The Library Digital Privacy Pledge of 2015 focuses “on the use of HTTPS to deliver library services and the information resources offered by libraries. Building a culture of library digital privacy will not end with this 2015 pledge, but committing to this first modest step together will begin a process that won’t turn back.  We aim to gather momentum and raise awareness with this pledge; and will develop similar pledges in the future as appropriate to advance digital privacy practices for library patrons.” Visit Eric Hellman’s blog for more information on the Library Digital Library Pledge of 2015.

He invites all stakeholders and “everyone with responsibility for providing library services on the web, including publishers, systems vendors, librarians and scholars…to review the draft before it is finalized.”

If you or your library organization wishes to be added to the list of signatories, please send your contact information to

How Ninja Librarians are Ensuring Patrons’ Electronic Privacy

“Perhaps more than anyone in our society, librarians represent the values that make a democracy strong, intellectual freedom foremost among them.” The American Civil Liberties Union (ACLU) of Massachusetts is working with Massachusetts librarians and Boston’s Radical Reference Collective to educate and protect library users’ online communications. Read more about it here:

Radical Librarianship: how ninja librarians are ensuring patrons’ electronic privacy

Privacy and Surveillance in Libraryland

After a decade of debate, Canada’s anti-spam law takes effect this week. You’ve likely seen the effect in your inbox. As Michael Geist explains in his recent blog post, the legislation is really about, ”shifting privacy expectations in how our information is collected and used.”

(Need a reminder about the extent of your exposure and the fragility of your privacy in our online world? NPR’s Planet Money podcast about Project Eavesdrop is worth a listen.)

So how does privacy legislation and surveillance intersect with the library world? This was the topic of a Sunday session at the American Library Association’s (ALA) annual conference. The discussion ranged from legislative particulars to stories about law enforcement officers and university administrators demanding to know the names of library users who were searching for specific topics in the library catalogue. In short, the role of librarians as protectors of patron privacy is becoming more complicated than ever.

We’ll post a link to the session slides when available but in the meantime, it’s worth noting that  speaker Seeta Gangadharan (who has written about digital privacy for activists and organizers, among other topics) noted an increased demand for privacy instruction programming at public libraries. Hopefully this will be a trend north of the border as well.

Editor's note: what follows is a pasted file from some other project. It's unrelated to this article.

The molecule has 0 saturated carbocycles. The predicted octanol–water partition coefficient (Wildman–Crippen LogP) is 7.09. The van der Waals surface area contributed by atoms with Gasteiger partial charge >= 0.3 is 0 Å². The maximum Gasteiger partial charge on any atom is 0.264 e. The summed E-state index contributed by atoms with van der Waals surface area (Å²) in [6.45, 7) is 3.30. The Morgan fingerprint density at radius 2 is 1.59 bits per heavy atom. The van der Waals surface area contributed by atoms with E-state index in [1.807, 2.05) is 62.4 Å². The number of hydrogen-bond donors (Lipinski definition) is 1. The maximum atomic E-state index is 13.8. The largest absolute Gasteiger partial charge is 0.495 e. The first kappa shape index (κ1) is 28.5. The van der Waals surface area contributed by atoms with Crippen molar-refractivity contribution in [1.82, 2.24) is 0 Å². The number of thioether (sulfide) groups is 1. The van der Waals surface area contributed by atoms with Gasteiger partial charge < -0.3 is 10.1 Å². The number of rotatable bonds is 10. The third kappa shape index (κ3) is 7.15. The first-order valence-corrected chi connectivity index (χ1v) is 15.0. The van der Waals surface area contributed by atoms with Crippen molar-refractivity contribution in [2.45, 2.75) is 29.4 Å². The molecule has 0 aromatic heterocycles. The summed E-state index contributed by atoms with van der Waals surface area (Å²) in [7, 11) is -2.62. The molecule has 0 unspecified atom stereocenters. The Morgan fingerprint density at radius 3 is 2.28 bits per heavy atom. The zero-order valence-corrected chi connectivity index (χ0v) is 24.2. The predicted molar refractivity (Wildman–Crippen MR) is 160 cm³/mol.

To echo the words of an ALA Government Documents Roundtable member at Sunday’s session, we challenge all librarians and archivists to incorporate examples or discussion about privacy issues into information literacy sessions!

Not sure where to start? Try the Resources section of the Office of the Privacy Commissioner of Canada website, which includes a few humorous illustrations to help keep your audience awake. Need something focused on libraryland? Try this Privacy Tool Kit, prepared by the ALA Intellectual Freedom Committee’s Privacy Subcommittee.

Harper Signs on to Draconian Copyright Provisions… Tells Canadians Nothing about Them

In light of today’s announcement PLG Edmonton is re-posting an information sheet and presentation by then University of Alberta student Cari Postnokoff, originally posted in February 2014, regarding the Trans Pacific Partnership (TPP) trade deal.


The Trans Pacific Partnership is a trade deal currently under negotiation behind closed doors. It has the potential to profoundly affect Canadian intellectual property laws. PLG Edmonton member Cari Lynn Postnikoff has put together this information sheet on the Trans Pacific Partnership. Get informed and share it around. You can also see her presenting on the topic at the 2014 Forum for Information Professionals at the School of Library and Information Studies at the University of Alberta below.

If the Info Sheet isn’t appearing, you can download it here.